Front page

FDA moves to ban trans fat as threat to health

Under the proposed regulation, partially hydrogenated oils, a type of trans fat, would be dropped from the agency’s list of safe ingredients.

Martin J. Walsh spoke of his priorities.

Jessica Rinaldi For The Boston Globe

Walsh sees stronger role for City Council

“I’m not afraid of having them as a partner in government,” Martin Walsh said, noting that Boston’s legislative body is often overlooked.

Walsh expected to bring new team of advisers

With the first major overhaul in City Hall in two decades, Mayor-elect Martin Walsh is expected to usher in an entirely new team.

Stunning views are attracting well-heeled buyers, including from abroad, to Downtown Crossing.

David L. Ryan/ Globe Staff

Downtown Crossing becoming exclusive address

The luxury condos at 45 Province St. went on the market in 2009 at the height of the last recession, a monumental case of bad timing that seemed to doom the $120 million residential tower as another folly of the real estate bubble.

Scott Brown, shown in Nashua in April, has been coy about his political plans.

Scott Brown gets a plea to run in N.H.

National Republicans have been trying to persuade former Mass. Senator Scott Brown to run for Senate in New Hampshire.

The Nation

Senate passes gay rights bill for workplace

The first openly gay senator, Democrat Tammy Baldwin of Wisconsin, called the vote a ‘‘tremendous milestone.’’

By Donna Cassata

Advocates hailed the bipartisan vote as a historic step, but Speaker John Boehner has signaled that the Republican-led House is unlikely to even vote on the measure.

Testimony wraps up in Detroit bankruptcy trial

By Ed White

The city must prove to a judge that it is eligible for Chapter 9 by passing several key steps, including evidence of good-faith talks with creditors early last summer.

NTSB criticizes US inspectors

The National Transportation Safety Board highlighted a tour bus crash with eight deaths that occurred in Southern California in its investigation of a federal inspectors.

By Joan Lowy

Federal accident investigators called for an inquiry into the government agency charged with ensuring the safety of commercial vehicles.

The World

Limited deal takes shape in Iran nuclear talks

By Michael R. Gordon

US officials signaled that the United States is prepared to offer limited relief from economic sanctions if Tehran agrees to halt its nuclear program and reverse part of it.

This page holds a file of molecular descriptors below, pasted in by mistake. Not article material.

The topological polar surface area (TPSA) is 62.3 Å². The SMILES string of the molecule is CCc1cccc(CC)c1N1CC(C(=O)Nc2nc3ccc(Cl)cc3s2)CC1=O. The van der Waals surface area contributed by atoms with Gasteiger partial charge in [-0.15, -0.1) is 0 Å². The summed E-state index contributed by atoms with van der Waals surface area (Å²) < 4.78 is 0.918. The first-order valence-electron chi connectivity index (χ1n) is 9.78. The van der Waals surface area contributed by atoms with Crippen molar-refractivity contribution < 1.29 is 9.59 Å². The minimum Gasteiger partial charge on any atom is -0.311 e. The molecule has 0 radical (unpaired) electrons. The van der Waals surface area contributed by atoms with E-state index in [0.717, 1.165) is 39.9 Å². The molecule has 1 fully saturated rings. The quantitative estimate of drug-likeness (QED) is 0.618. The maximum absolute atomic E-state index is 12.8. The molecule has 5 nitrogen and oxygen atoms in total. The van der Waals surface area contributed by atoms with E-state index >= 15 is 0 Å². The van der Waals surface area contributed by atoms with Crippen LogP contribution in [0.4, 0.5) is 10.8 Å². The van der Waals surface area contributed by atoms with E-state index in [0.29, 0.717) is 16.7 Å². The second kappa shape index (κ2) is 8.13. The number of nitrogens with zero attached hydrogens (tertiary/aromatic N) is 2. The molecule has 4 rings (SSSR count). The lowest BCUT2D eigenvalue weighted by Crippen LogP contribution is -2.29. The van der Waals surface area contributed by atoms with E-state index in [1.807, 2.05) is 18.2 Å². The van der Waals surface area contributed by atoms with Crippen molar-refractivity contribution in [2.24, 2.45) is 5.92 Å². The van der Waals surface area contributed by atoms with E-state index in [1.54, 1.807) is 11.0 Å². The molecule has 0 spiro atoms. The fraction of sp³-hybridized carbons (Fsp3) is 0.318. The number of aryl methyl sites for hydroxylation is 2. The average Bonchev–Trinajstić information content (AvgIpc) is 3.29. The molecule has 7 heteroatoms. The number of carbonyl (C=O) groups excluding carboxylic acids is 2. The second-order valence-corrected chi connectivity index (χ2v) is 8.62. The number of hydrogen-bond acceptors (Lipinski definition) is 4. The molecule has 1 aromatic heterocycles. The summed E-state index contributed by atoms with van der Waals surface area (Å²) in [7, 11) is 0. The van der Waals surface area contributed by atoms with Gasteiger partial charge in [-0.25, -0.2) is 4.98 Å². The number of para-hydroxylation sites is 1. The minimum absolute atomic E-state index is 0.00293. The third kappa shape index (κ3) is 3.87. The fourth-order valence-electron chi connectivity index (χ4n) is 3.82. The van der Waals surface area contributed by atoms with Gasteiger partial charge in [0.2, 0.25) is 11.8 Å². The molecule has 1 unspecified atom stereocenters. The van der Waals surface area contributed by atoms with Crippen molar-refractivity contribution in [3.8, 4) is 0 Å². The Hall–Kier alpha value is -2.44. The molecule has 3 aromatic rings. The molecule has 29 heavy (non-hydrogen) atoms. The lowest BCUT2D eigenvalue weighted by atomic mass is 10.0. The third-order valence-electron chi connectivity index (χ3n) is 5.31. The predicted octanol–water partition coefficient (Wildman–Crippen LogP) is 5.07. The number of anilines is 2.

Kerry presses Israel over peace negotiations

“The alternative to getting back to the talks is the potential of chaos. I mean, does Israel want a third intifada?” said Secretary of State John Kerry.

By Matthew Lee

Secretary of State John Kerry issued a stark warning to Israel, saying it faces isolation and a possible explosion of violence if it does not make progress in peace efforts with the Palestinians.

Chemical arms sites in Syria destroyed, group says

By Alan Cowell

International inspectors said they had verified the destruction of all but one of 23 chemical weapons sites declared by Syrian authorities.

Editorial & Opinion


Surprise victory in east Congo a credit to muscular UN force

Lieutenant General Carlos Alberto dos Santos Cruz led the UN unit.

The “intervention brigade,” composed of about 3,000 troops from Tanzania, Malawi, and South Africa, is almost unprecedented in the history of UN peacekeeping.


Boston schools: Fiasco avoidance starts early

In rolling out the new school assignment plan, the Boston Public Schools seem better prepared than the federal government.


Lou Reed’s enduring appeal: Remembering the wild side

The gritty New York that Reed captured in his songs barely exists today, but his vision continues to resonate with listeners.

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letters | As millennials make their way

Baby boomers have saddled their kids with the bill

letters | As millennials make their way

‘Emerging adults,’ ever hopeful, can do without ridicule

letters | As millennials make their way

A big ‘harumph!’ directed at youth

letters | As millennials make their way

From tech to philanthropy, Generation Y shaping society


Prosecutors recommend life sentence for Bulger

James “Whitey” Bulger was convicted in August of killing 11 people in the 1970s and 1980s and operating a racketeering enterprise that was involved in drug trafficking, extortion and money laundering.

By Shelley Murphy

James “Whitey” Bulger “has no redeeming qualities” and should be sentenced next week to life in prison, federal prosecutors said.

Walsh sees stronger role for City Council

Martin J. Walsh spoke of his priorities.

By Andrew Ryan

“I’m not afraid of having them as a partner in government,” Martin Walsh said, noting that Boston’s legislative body is often overlooked.

Kevin Cullen

Languishing in Lawrence

By Kevin Cullen

Dan Rivera is such a decent guy that he thinks everything is on the up and up. I wish I shared his idealism, but, hey, this is Lawrence we’re talking about.

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Walsh expected to bring new team of advisers

By Stephanie Ebbert and Jim O’Sullivan


Mass., US show unexpected economic growth